The M52 engine and the Nikasil problem

There is already a lot of information online about the problems with M52 and M60 engines due to the aluminium block and Nikasil cylinder bore lining used in most countries where these engines were sold.

I have often heard that this problem doesn't apply in Australia but I have serious doubts whether that is true.

One person I spoke to had worked as a mechanic at a BMW dealer in Sydney for a long time and had first hand experience with problems with M52 engines when these first appeared in local 3 and 5 series models. He told me that they replaced many M52 engine blocks under warranty, and some cars needed multiple replacement blocks. This came up as a result of me saying that I was looking to buy an E36 or E46 323i at the time, and his advice was to stay well clear as even models with the replacement block could not be trusted.

What I don't know is whether the replacement blocks provided by BMW Australia were just the same Nikasil lined blocks or something different like Alusil lined or cast iron blocks.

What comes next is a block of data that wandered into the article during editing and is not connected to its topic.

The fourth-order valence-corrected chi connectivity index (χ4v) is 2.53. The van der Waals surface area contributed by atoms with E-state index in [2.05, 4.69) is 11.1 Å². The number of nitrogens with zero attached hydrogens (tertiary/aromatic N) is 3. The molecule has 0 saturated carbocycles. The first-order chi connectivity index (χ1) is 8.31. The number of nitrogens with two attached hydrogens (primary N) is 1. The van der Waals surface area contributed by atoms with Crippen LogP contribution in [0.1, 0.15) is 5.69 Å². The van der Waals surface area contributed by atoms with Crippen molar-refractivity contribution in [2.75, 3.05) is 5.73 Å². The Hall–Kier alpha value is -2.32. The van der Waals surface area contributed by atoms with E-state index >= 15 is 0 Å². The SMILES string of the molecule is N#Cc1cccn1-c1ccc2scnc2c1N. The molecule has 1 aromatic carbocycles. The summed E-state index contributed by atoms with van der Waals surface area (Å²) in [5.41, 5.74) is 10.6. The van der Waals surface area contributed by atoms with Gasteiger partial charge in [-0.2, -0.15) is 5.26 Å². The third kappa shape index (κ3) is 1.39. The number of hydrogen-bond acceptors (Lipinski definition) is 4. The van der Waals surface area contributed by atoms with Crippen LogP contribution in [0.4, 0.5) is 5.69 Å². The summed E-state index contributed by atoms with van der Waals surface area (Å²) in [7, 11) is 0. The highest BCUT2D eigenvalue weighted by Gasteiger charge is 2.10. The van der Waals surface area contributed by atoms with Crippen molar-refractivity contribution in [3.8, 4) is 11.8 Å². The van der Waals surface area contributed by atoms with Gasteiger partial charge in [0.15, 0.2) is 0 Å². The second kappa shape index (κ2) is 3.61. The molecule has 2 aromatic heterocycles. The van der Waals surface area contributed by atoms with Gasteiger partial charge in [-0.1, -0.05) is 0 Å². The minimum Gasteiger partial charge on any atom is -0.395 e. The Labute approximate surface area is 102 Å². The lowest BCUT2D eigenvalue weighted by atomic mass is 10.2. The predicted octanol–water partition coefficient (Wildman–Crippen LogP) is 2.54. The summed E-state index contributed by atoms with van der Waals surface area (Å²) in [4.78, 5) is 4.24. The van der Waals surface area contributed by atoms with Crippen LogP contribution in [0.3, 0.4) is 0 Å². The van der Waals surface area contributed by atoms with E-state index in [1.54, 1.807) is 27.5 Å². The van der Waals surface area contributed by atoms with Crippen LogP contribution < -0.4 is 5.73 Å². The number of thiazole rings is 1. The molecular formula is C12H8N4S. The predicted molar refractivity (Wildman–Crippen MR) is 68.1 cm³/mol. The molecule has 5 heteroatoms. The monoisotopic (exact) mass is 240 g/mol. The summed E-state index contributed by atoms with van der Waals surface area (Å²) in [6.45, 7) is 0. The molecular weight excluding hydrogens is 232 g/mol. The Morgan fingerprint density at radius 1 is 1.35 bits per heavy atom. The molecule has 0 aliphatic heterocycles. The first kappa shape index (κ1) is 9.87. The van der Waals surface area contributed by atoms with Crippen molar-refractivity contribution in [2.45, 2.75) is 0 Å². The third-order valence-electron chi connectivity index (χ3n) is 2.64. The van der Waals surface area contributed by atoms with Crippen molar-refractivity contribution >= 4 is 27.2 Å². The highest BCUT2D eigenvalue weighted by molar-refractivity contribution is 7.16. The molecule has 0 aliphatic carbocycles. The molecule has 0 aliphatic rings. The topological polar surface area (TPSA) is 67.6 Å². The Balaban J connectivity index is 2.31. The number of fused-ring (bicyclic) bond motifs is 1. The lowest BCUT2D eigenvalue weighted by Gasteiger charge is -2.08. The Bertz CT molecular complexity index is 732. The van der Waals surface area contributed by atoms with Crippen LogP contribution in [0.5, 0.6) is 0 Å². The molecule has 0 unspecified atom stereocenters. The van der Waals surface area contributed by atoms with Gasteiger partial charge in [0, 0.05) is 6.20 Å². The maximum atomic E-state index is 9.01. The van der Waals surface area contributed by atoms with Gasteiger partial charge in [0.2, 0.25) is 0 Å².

Quite a few years later when I had an E36 323i, which had been in an accident and which I had bought for parts, I spoke to a mechanic who worked for an independant BMW and European car specialist workshop and was well aware of problems with the M52 engine. He believed that the problem with these engines could be due to bore glazing, and that a lot of BMW owner's don't drive their cars the way they were intended. I know most of the BMW owner's manuals I have read have said that you should run the engine over 4,000rpm regularly to keep the engine in good shape.

The M52-powered 323i I owned briefly did blow a lot of blue smoke, which means that it was burning oil, but unfortunately I never found out the cause. In addition to the problems I mentioned, there are other common causes for oil consumption on these engines that are a lot less serious and less expensive to fix.

Would I buy an M52 powered BMW? I would probably avoid it unless it was a car I really wanted, and then a pre-purchase compression test would probably be money well spent.

Update: I understand that models after 1999 had blocks fitted with iron liners (possibly as part of the M52TU update). I believe these are better but still have some issues. Further research is required.

BMW M52 engine block


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